Calculus application (rate of water draining)

In summary, the conversation discusses a problem of finding the rate of liquid flow from a cylindrical container with known data of height, diameter, and volume. The person is seeking help in setting up the problem and mentions using the Bernoulli's equation as a potential solution. They also mention taking measurements to retry the problem if necessary.
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Homework Statement



This is actually just a problem that I'm trying to work out on my own (working on a little project).
The ultimate goal is that I'll know the amount of liquid coming out of the spigot per second, so I'll know roughly how long to open the spigot for to fill up a container of known volume.


I'm trying to find the rate of a liquid coming out of a spigot from a cylindrical container.
The known data will be:
height of container = 25cm
diameter of container = 12cm

density of liquid (if I need it)
height of liquid (if I need it)

Homework Equations


volume of the container = 3600π cm^3 or 11310cm^3


The Attempt at a Solution



I'm honestly pretty stumped from the start. I was thinking of a simple "draining tank problem" like we all go through in our first calculus course, however, I know neither dh/dt or dv/dt.

I can take some empirical data if I need to, but even then I'm not sure where to start.
I could open the spigot for 60 seconds and see how much liquid drained, but that rate will obviously change when there's less water.

I figured that since the spigot is at the bottom of the container, the force pushing down the water through the spigot is gravity acting on the mass of the overall liquid in the container at any given point. I can find the density of the liquid, because I think I will need that to solve the problem.

I honestly need more help setting up the problem than solving it. I've aced all of my calculus and my differential equations classes, but that was a couple years ago and the problem was always more obvious.

Any thoughts to point me in the right direction? Am I missing some desperately needed variables? If I need to take some measurements and retry the problem I absolutely can.
 
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  • #2
You can use the Bernoulli's equation. With some simplifying assumptions, the data you have will be enough to determine the rate of flow.

Start from the Bernoulli's equation and see how it looks for your system.
 
  • #3
That's a really good idea, I had heard of that and couldn't think of what it was called.

Thank you so much, that will definitely get me started.
 

1. How is calculus used to determine the rate of water draining?

Calculus is used to determine the rate of water draining by analyzing the relationship between the volume of water in a container and the time it takes for the water to drain. By taking the derivative of the volume function with respect to time, we can find the instantaneous rate of change, or the rate at which the water is draining at any given moment.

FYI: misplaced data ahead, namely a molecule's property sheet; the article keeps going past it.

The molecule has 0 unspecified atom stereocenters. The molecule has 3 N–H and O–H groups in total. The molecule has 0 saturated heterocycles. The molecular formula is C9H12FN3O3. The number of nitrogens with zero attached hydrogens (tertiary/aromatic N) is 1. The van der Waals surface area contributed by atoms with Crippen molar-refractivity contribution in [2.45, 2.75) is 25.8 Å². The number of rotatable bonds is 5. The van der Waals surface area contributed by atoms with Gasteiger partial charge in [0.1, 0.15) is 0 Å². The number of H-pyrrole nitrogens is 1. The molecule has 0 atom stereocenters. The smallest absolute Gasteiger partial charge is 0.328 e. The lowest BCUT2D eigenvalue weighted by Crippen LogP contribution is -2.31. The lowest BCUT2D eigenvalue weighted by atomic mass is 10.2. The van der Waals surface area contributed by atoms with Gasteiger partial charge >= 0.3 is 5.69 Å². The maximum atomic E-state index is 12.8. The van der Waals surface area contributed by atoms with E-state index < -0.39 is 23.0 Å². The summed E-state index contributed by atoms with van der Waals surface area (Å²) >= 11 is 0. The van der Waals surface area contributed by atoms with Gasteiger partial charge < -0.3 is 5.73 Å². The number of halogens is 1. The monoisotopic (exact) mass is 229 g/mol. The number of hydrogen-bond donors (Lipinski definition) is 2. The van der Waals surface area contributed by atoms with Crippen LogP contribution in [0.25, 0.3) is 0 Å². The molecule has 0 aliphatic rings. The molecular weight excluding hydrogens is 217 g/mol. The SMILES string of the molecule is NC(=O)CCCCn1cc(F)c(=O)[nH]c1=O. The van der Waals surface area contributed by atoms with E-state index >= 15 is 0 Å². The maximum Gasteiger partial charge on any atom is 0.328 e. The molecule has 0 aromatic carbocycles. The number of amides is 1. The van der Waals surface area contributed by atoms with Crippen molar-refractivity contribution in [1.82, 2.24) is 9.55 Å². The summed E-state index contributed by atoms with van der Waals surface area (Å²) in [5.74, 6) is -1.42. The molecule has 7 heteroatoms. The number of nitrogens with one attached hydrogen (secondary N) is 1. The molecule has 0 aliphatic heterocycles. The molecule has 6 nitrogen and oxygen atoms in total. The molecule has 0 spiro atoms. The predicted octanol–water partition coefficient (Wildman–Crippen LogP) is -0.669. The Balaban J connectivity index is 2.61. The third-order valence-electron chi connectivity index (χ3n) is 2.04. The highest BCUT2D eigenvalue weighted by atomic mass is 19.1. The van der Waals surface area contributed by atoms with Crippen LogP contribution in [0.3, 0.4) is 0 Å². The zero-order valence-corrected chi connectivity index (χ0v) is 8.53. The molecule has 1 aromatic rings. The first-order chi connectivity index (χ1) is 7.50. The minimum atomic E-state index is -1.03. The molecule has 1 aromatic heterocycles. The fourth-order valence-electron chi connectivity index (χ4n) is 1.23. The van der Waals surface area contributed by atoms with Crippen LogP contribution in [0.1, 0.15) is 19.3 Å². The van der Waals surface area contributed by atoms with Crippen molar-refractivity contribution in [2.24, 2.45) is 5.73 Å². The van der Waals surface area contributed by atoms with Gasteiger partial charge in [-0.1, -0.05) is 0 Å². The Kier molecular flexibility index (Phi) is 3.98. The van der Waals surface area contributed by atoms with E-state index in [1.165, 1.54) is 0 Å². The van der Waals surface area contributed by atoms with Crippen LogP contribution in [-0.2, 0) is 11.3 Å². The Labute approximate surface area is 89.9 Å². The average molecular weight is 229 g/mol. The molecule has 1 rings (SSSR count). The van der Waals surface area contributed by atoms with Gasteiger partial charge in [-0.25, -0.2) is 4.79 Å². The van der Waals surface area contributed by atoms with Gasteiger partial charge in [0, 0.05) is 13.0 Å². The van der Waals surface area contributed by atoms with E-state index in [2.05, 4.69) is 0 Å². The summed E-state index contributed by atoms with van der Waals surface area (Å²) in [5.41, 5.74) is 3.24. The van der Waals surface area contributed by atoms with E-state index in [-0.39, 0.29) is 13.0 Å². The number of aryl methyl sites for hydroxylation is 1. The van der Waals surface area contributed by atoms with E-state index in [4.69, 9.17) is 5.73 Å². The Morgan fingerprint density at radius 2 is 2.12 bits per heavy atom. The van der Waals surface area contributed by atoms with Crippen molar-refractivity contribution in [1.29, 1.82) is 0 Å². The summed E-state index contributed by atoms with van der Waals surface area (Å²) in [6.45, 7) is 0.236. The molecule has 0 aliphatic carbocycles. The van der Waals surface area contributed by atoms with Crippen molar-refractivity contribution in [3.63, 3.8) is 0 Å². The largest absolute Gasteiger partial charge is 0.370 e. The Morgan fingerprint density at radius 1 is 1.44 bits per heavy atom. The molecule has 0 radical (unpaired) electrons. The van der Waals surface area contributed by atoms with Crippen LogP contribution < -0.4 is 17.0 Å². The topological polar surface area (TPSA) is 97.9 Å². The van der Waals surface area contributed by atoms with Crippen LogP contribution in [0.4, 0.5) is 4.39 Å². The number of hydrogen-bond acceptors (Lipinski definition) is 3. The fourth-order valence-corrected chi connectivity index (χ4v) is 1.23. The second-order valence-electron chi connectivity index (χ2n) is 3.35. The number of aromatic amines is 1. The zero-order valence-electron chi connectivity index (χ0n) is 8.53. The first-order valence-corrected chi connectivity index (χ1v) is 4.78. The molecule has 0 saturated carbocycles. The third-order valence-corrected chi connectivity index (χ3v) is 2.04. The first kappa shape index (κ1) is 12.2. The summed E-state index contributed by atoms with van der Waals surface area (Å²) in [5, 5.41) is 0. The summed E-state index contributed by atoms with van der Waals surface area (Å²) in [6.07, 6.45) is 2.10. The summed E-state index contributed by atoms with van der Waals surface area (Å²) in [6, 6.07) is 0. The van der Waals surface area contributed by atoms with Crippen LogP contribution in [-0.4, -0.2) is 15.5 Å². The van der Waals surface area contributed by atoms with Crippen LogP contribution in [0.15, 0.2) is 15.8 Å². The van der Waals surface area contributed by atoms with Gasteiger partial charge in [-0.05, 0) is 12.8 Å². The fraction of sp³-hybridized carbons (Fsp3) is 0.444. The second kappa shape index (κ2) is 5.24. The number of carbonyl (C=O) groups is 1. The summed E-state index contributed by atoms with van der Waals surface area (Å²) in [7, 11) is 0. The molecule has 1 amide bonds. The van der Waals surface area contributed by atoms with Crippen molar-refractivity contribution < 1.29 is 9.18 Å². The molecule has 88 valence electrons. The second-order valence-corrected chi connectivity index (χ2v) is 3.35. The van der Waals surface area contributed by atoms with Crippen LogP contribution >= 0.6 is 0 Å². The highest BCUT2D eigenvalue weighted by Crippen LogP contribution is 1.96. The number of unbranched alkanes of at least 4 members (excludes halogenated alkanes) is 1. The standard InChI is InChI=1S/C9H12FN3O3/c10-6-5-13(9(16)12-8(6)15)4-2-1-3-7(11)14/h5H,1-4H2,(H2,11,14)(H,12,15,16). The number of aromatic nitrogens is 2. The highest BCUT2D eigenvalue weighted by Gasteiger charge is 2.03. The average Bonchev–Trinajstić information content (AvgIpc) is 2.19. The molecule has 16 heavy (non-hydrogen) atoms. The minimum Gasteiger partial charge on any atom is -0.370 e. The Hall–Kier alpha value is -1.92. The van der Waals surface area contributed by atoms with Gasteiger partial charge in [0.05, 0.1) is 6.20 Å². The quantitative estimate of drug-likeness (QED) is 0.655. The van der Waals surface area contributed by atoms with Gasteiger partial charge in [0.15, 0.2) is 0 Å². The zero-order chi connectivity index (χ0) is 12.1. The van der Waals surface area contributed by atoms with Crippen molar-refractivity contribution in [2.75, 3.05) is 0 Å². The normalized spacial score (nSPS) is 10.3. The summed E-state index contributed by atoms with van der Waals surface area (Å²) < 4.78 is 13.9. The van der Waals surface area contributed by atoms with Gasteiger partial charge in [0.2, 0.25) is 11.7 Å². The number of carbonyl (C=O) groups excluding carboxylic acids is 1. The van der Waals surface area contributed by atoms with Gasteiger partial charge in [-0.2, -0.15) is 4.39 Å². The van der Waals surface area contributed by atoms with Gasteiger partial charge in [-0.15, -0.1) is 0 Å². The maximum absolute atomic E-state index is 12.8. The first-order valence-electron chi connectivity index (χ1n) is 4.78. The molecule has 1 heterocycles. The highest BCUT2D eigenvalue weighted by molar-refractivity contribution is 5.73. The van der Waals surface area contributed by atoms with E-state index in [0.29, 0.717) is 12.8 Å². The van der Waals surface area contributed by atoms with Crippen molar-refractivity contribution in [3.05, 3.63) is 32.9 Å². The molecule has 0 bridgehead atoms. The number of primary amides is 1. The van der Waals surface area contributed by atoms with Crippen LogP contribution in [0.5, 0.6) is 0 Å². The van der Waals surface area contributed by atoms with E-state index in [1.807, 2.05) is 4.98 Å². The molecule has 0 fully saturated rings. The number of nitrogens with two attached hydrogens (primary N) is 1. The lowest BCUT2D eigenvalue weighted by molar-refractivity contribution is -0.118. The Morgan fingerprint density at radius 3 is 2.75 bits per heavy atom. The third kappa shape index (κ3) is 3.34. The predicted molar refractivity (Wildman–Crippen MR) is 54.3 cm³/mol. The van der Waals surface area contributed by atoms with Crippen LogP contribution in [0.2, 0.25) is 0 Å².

2. Can calculus be used to predict the time it will take for a container to drain completely?

Yes, calculus can be used to predict the time it will take for a container to drain completely. By setting the volume function equal to zero, we can find the time at which the container will be empty. This is known as finding the root of the function and can be solved using various calculus techniques such as the Newton-Raphson method or the bisection method.

3. What factors affect the rate of water draining in a container?

The rate of water draining in a container can be affected by several factors, such as the size and shape of the container, the size of the drainage hole, the viscosity of the liquid, and the force of gravity. These factors can all be taken into consideration when using calculus to analyze the rate of water draining.

4. How can calculus be used to optimize the draining process?

Calculus can be used to optimize the draining process by finding the maximum rate of draining. This can be done by finding the maximum value of the derivative of the volume function, which represents the fastest rate of change in the volume of water. This maximum rate can then be used to determine the optimal size and placement of the drainage hole for the quickest draining time.

5. Can calculus be used to analyze the rate of water draining in real-life situations?

Yes, calculus can be used to analyze the rate of water draining in real-life situations. It is a powerful tool for understanding and predicting the behavior of fluids and can be applied to various scenarios, such as draining a swimming pool, filling and emptying a bathtub, or even modeling the flow of fluids in a river or pipe system.

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